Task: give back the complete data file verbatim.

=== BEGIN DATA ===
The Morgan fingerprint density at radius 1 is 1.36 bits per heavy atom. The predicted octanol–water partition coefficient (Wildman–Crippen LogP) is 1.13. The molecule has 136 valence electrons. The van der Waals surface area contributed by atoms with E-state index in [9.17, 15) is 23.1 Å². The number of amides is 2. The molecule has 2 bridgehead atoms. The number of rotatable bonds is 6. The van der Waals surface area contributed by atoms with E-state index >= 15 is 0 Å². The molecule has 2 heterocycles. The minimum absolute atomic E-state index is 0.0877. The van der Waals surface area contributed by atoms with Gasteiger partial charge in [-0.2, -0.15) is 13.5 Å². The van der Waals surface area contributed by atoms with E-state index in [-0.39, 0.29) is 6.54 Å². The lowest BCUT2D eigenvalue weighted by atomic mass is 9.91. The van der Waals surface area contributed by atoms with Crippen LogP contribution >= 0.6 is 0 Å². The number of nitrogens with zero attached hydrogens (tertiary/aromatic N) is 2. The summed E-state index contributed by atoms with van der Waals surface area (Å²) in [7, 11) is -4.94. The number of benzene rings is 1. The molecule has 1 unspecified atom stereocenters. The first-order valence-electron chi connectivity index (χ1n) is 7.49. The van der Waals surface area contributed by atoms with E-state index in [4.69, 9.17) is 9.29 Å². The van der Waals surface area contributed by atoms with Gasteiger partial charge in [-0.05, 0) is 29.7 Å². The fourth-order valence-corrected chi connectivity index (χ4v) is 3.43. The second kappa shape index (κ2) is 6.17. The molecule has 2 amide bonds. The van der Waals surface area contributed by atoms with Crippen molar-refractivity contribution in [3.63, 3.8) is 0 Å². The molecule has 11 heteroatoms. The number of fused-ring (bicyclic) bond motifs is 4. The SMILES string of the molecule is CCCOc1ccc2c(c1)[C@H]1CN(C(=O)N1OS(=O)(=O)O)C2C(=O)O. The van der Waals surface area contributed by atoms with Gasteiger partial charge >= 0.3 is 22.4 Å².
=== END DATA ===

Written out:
The Morgan fingerprint density at radius 1 is 1.36 bits per heavy atom. The predicted octanol–water partition coefficient (Wildman–Crippen LogP) is 1.13. The molecule has 136 valence electrons. The van der Waals surface area contributed by atoms with E-state index in [9.17, 15) is 23.1 Å². The number of amides is 2. The molecule has 2 bridgehead atoms. The number of rotatable bonds is 6. The van der Waals surface area contributed by atoms with E-state index >= 15 is 0 Å². The molecule has 2 heterocycles. The minimum absolute atomic E-state index is 0.0877. The van der Waals surface area contributed by atoms with Gasteiger partial charge in [-0.2, -0.15) is 13.5 Å². The van der Waals surface area contributed by atoms with E-state index in [-0.39, 0.29) is 6.54 Å². The lowest BCUT2D eigenvalue weighted by atomic mass is 9.91. The van der Waals surface area contributed by atoms with Crippen LogP contribution >= 0.6 is 0 Å². The number of nitrogens with zero attached hydrogens (tertiary/aromatic N) is 2. The summed E-state index contributed by atoms with van der Waals surface area (Å²) in [7, 11) is -4.94. The number of benzene rings is 1. The molecule has 1 unspecified atom stereocenters. The first-order valence-electron chi connectivity index (χ1n) is 7.49. The van der Waals surface area contributed by atoms with E-state index in [4.69, 9.17) is 9.29 Å². The van der Waals surface area contributed by atoms with Gasteiger partial charge in [-0.05, 0) is 29.7 Å². The fourth-order valence-corrected chi connectivity index (χ4v) is 3.43. The second kappa shape index (κ2) is 6.17. The molecule has 2 amide bonds. The van der Waals surface area contributed by atoms with Crippen molar-refractivity contribution in [3.63, 3.8) is 0 Å². The molecule has 11 heteroatoms. The number of fused-ring (bicyclic) bond motifs is 4. The SMILES string of the molecule is CCCOc1ccc2c(c1)[C@H]1CN(C(=O)N1OS(=O)(=O)O)C2C(=O)O. The van der Waals surface area contributed by atoms with Gasteiger partial charge >= 0.3 is 22.4 Å².